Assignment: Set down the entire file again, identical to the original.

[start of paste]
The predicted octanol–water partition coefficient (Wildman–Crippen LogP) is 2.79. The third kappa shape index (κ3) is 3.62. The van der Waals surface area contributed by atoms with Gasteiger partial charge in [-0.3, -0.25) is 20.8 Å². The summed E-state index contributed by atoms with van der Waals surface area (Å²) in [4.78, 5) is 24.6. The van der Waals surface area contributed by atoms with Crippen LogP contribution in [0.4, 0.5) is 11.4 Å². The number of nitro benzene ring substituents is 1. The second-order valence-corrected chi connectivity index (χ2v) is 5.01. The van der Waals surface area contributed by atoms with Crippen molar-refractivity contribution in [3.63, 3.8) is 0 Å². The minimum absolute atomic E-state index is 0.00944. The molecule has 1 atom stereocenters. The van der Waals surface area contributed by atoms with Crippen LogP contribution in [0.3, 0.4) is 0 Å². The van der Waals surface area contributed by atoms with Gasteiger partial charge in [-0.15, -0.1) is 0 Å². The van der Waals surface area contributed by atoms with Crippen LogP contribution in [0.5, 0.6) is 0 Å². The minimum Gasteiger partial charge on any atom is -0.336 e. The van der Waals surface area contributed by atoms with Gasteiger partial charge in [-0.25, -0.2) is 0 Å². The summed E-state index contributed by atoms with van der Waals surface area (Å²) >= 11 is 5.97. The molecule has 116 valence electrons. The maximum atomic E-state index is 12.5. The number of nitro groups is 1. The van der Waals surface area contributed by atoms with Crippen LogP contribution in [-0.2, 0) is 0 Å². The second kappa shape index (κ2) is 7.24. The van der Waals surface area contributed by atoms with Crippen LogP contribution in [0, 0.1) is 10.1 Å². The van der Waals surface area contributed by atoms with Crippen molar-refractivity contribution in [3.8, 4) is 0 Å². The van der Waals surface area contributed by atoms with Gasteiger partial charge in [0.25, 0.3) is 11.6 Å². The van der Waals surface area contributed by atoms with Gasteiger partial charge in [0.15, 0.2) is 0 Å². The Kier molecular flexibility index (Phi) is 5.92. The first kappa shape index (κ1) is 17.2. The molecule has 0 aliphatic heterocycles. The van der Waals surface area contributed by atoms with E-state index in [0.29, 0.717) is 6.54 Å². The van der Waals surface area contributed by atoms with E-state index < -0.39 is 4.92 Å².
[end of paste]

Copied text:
The predicted octanol–water partition coefficient (Wildman–Crippen LogP) is 2.79. The third kappa shape index (κ3) is 3.62. The van der Waals surface area contributed by atoms with Gasteiger partial charge in [-0.3, -0.25) is 20.8 Å². The summed E-state index contributed by atoms with van der Waals surface area (Å²) in [4.78, 5) is 24.6. The van der Waals surface area contributed by atoms with Crippen LogP contribution in [0.4, 0.5) is 11.4 Å². The number of nitro benzene ring substituents is 1. The second-order valence-corrected chi connectivity index (χ2v) is 5.01. The van der Waals surface area contributed by atoms with Crippen molar-refractivity contribution in [3.63, 3.8) is 0 Å². The minimum absolute atomic E-state index is 0.00944. The molecule has 1 atom stereocenters. The van der Waals surface area contributed by atoms with Crippen LogP contribution in [0.3, 0.4) is 0 Å². The van der Waals surface area contributed by atoms with Gasteiger partial charge in [-0.15, -0.1) is 0 Å². The van der Waals surface area contributed by atoms with Crippen LogP contribution in [0.5, 0.6) is 0 Å². The minimum Gasteiger partial charge on any atom is -0.336 e. The van der Waals surface area contributed by atoms with Gasteiger partial charge in [-0.25, -0.2) is 0 Å². The summed E-state index contributed by atoms with van der Waals surface area (Å²) >= 11 is 5.97. The molecule has 116 valence electrons. The maximum atomic E-state index is 12.5. The number of nitro groups is 1. The van der Waals surface area contributed by atoms with Crippen LogP contribution in [-0.2, 0) is 0 Å². The second kappa shape index (κ2) is 7.24. The van der Waals surface area contributed by atoms with Crippen LogP contribution in [0, 0.1) is 10.1 Å². The van der Waals surface area contributed by atoms with Crippen molar-refractivity contribution in [3.8, 4) is 0 Å². The van der Waals surface area contributed by atoms with Gasteiger partial charge in [0.25, 0.3) is 11.6 Å². The van der Waals surface area contributed by atoms with Gasteiger partial charge in [0.15, 0.2) is 0 Å². The Kier molecular flexibility index (Phi) is 5.92. The first kappa shape index (κ1) is 17.2. The molecule has 0 aliphatic heterocycles. The van der Waals surface area contributed by atoms with E-state index in [0.29, 0.717) is 6.54 Å². The van der Waals surface area contributed by atoms with E-state index < -0.39 is 4.92 Å².